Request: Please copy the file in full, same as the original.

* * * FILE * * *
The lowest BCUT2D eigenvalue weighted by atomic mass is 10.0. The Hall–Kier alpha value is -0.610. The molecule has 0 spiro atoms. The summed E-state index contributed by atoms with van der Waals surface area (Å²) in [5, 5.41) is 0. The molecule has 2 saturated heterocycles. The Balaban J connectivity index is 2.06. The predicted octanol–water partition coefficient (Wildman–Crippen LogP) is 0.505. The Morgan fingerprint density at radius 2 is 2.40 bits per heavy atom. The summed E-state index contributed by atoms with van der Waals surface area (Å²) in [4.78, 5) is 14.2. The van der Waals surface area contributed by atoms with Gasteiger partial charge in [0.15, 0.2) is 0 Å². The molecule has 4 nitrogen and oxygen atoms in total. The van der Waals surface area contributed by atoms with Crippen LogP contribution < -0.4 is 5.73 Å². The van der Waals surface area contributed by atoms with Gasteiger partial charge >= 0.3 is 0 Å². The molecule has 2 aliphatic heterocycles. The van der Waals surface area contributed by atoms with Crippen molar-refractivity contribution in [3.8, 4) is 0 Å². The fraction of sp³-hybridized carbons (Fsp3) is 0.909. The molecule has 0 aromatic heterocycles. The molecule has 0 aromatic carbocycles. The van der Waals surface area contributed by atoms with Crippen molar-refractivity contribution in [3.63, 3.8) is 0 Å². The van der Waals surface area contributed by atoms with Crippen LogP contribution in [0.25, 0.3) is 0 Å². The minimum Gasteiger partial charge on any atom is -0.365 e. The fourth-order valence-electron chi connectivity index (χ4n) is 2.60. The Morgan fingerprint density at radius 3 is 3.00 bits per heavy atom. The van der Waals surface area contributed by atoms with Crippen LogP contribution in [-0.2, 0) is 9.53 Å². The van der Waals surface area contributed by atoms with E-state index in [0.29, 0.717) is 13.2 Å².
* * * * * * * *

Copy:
The lowest BCUT2D eigenvalue weighted by atomic mass is 10.0. The Hall–Kier alpha value is -0.610. The molecule has 0 spiro atoms. The summed E-state index contributed by atoms with van der Waals surface area (Å²) in [5, 5.41) is 0. The molecule has 2 saturated heterocycles. The Balaban J connectivity index is 2.06. The predicted octanol–water partition coefficient (Wildman–Crippen LogP) is 0.505. The Morgan fingerprint density at radius 2 is 2.40 bits per heavy atom. The summed E-state index contributed by atoms with van der Waals surface area (Å²) in [4.78, 5) is 14.2. The van der Waals surface area contributed by atoms with Gasteiger partial charge in [0.15, 0.2) is 0 Å². The molecule has 4 nitrogen and oxygen atoms in total. The van der Waals surface area contributed by atoms with Crippen LogP contribution < -0.4 is 5.73 Å². The van der Waals surface area contributed by atoms with Gasteiger partial charge >= 0.3 is 0 Å². The molecule has 2 aliphatic heterocycles. The van der Waals surface area contributed by atoms with Crippen molar-refractivity contribution in [3.8, 4) is 0 Å². The fraction of sp³-hybridized carbons (Fsp3) is 0.909. The molecule has 0 aromatic heterocycles. The molecule has 0 aromatic carbocycles. The van der Waals surface area contributed by atoms with Crippen molar-refractivity contribution in [3.63, 3.8) is 0 Å². The van der Waals surface area contributed by atoms with Crippen LogP contribution in [0.25, 0.3) is 0 Å². The minimum Gasteiger partial charge on any atom is -0.365 e. The fourth-order valence-electron chi connectivity index (χ4n) is 2.60. The Morgan fingerprint density at radius 3 is 3.00 bits per heavy atom. The van der Waals surface area contributed by atoms with Crippen LogP contribution in [-0.2, 0) is 9.53 Å². The van der Waals surface area contributed by atoms with E-state index in [0.29, 0.717) is 13.2 Å².